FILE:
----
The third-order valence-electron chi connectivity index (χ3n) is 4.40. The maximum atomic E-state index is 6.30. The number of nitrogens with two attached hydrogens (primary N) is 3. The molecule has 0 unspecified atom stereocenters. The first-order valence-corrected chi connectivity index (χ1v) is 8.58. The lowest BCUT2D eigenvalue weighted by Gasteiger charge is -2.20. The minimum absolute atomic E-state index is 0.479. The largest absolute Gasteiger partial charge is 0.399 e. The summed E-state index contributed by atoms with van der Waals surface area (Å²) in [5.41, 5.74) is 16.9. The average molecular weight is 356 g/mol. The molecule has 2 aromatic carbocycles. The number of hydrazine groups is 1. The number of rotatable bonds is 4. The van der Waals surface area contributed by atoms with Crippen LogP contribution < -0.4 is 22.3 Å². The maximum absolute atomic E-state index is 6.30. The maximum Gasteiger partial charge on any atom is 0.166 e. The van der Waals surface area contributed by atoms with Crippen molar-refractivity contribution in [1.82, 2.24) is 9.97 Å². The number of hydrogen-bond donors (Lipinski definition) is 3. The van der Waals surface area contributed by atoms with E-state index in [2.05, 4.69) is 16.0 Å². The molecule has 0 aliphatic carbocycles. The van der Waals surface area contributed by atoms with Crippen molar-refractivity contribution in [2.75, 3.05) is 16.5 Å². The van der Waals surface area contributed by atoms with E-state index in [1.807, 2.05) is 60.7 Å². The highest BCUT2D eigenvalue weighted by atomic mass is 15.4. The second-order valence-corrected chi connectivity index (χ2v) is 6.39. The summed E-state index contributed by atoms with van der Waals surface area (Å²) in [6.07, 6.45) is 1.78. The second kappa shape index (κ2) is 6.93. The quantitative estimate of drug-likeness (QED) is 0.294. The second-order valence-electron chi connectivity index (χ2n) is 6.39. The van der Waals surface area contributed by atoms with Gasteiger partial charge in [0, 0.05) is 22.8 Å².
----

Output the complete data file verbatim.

The third-order valence-electron chi connectivity index (χ3n) is 4.40. The maximum atomic E-state index is 6.30. The number of nitrogens with two attached hydrogens (primary N) is 3. The molecule has 0 unspecified atom stereocenters. The first-order valence-corrected chi connectivity index (χ1v) is 8.58. The lowest BCUT2D eigenvalue weighted by Gasteiger charge is -2.20. The minimum absolute atomic E-state index is 0.479. The largest absolute Gasteiger partial charge is 0.399 e. The summed E-state index contributed by atoms with van der Waals surface area (Å²) in [5.41, 5.74) is 16.9. The average molecular weight is 356 g/mol. The molecule has 2 aromatic carbocycles. The number of hydrazine groups is 1. The number of rotatable bonds is 4. The van der Waals surface area contributed by atoms with Crippen LogP contribution < -0.4 is 22.3 Å². The maximum absolute atomic E-state index is 6.30. The maximum Gasteiger partial charge on any atom is 0.166 e. The van der Waals surface area contributed by atoms with Crippen molar-refractivity contribution in [1.82, 2.24) is 9.97 Å². The number of hydrogen-bond donors (Lipinski definition) is 3. The van der Waals surface area contributed by atoms with E-state index in [2.05, 4.69) is 16.0 Å². The molecule has 0 aliphatic carbocycles. The van der Waals surface area contributed by atoms with Crippen molar-refractivity contribution in [2.75, 3.05) is 16.5 Å². The van der Waals surface area contributed by atoms with E-state index in [1.807, 2.05) is 60.7 Å². The highest BCUT2D eigenvalue weighted by atomic mass is 15.4. The second-order valence-corrected chi connectivity index (χ2v) is 6.39. The summed E-state index contributed by atoms with van der Waals surface area (Å²) in [6.07, 6.45) is 1.78. The second kappa shape index (κ2) is 6.93. The quantitative estimate of drug-likeness (QED) is 0.294. The second-order valence-electron chi connectivity index (χ2n) is 6.39. The van der Waals surface area contributed by atoms with Gasteiger partial charge in [0, 0.05) is 22.8 Å².